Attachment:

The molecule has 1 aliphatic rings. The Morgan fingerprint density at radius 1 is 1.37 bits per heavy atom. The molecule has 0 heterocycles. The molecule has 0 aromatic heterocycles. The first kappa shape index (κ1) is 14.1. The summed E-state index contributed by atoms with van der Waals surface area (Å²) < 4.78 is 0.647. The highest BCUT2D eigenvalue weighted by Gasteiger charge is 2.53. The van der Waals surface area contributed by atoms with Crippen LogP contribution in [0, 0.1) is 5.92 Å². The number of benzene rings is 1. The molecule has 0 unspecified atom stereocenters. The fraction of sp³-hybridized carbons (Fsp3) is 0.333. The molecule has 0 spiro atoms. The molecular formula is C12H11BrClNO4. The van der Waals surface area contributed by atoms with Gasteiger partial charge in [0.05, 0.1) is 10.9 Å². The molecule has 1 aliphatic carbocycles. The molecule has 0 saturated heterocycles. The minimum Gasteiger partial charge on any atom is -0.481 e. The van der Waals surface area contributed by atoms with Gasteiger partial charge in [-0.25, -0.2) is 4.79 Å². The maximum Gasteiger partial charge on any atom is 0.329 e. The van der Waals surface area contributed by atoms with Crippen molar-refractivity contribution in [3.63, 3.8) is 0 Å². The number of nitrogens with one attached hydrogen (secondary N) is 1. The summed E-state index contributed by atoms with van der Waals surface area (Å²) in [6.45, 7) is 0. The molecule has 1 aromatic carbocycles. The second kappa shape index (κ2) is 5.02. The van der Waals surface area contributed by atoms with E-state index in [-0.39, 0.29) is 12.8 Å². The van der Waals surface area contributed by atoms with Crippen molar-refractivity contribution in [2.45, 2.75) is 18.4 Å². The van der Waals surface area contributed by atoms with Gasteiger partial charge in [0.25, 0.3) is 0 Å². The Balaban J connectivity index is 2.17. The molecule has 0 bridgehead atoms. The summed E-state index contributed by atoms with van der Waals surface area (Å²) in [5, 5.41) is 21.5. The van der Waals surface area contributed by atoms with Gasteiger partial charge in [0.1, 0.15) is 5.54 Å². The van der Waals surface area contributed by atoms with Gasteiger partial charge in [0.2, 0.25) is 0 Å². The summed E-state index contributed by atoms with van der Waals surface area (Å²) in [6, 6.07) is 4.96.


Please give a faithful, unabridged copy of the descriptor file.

The molecule has 1 aliphatic rings. The Morgan fingerprint density at radius 1 is 1.37 bits per heavy atom. The molecule has 0 heterocycles. The molecule has 0 aromatic heterocycles. The first kappa shape index (κ1) is 14.1. The summed E-state index contributed by atoms with van der Waals surface area (Å²) < 4.78 is 0.647. The highest BCUT2D eigenvalue weighted by Gasteiger charge is 2.53. The van der Waals surface area contributed by atoms with Crippen LogP contribution in [0, 0.1) is 5.92 Å². The number of benzene rings is 1. The molecule has 0 unspecified atom stereocenters. The fraction of sp³-hybridized carbons (Fsp3) is 0.333. The molecule has 0 spiro atoms. The molecular formula is C12H11BrClNO4. The van der Waals surface area contributed by atoms with Gasteiger partial charge in [0.05, 0.1) is 10.9 Å². The molecule has 1 aliphatic carbocycles. The molecule has 0 saturated heterocycles. The minimum Gasteiger partial charge on any atom is -0.481 e. The van der Waals surface area contributed by atoms with Gasteiger partial charge in [-0.25, -0.2) is 4.79 Å². The maximum Gasteiger partial charge on any atom is 0.329 e. The van der Waals surface area contributed by atoms with Crippen molar-refractivity contribution in [3.63, 3.8) is 0 Å². The number of nitrogens with one attached hydrogen (secondary N) is 1. The summed E-state index contributed by atoms with van der Waals surface area (Å²) in [6.45, 7) is 0. The molecule has 1 aromatic carbocycles. The second kappa shape index (κ2) is 5.02. The van der Waals surface area contributed by atoms with E-state index in [-0.39, 0.29) is 12.8 Å². The van der Waals surface area contributed by atoms with Crippen molar-refractivity contribution in [2.45, 2.75) is 18.4 Å². The van der Waals surface area contributed by atoms with Gasteiger partial charge in [0.25, 0.3) is 0 Å². The Balaban J connectivity index is 2.17. The molecule has 0 bridgehead atoms. The summed E-state index contributed by atoms with van der Waals surface area (Å²) in [5, 5.41) is 21.5. The van der Waals surface area contributed by atoms with Gasteiger partial charge in [0.1, 0.15) is 5.54 Å². The van der Waals surface area contributed by atoms with Gasteiger partial charge in [0.2, 0.25) is 0 Å². The summed E-state index contributed by atoms with van der Waals surface area (Å²) in [6, 6.07) is 4.96.